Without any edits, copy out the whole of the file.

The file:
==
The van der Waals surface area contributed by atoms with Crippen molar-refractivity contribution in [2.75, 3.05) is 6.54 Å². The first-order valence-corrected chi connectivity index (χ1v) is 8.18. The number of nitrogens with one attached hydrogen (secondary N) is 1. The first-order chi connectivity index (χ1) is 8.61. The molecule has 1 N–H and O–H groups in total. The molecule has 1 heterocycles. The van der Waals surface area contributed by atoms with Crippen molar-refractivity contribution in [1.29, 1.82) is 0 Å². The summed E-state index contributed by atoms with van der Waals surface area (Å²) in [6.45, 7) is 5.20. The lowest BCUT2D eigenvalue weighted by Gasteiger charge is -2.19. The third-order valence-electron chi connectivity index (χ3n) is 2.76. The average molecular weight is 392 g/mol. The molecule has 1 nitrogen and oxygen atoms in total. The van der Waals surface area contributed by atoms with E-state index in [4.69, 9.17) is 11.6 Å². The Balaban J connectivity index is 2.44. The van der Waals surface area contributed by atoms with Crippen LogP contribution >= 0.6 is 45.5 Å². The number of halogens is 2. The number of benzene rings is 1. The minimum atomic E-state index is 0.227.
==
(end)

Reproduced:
The van der Waals surface area contributed by atoms with Crippen molar-refractivity contribution in [2.75, 3.05) is 6.54 Å². The first-order valence-corrected chi connectivity index (χ1v) is 8.18. The number of nitrogens with one attached hydrogen (secondary N) is 1. The first-order chi connectivity index (χ1) is 8.61. The molecule has 1 N–H and O–H groups in total. The molecule has 1 heterocycles. The van der Waals surface area contributed by atoms with Crippen molar-refractivity contribution in [1.29, 1.82) is 0 Å². The summed E-state index contributed by atoms with van der Waals surface area (Å²) in [6.45, 7) is 5.20. The lowest BCUT2D eigenvalue weighted by Gasteiger charge is -2.19. The third-order valence-electron chi connectivity index (χ3n) is 2.76. The average molecular weight is 392 g/mol. The molecule has 1 nitrogen and oxygen atoms in total. The van der Waals surface area contributed by atoms with E-state index in [4.69, 9.17) is 11.6 Å². The Balaban J connectivity index is 2.44. The van der Waals surface area contributed by atoms with Crippen LogP contribution >= 0.6 is 45.5 Å². The number of halogens is 2. The number of benzene rings is 1. The minimum atomic E-state index is 0.227.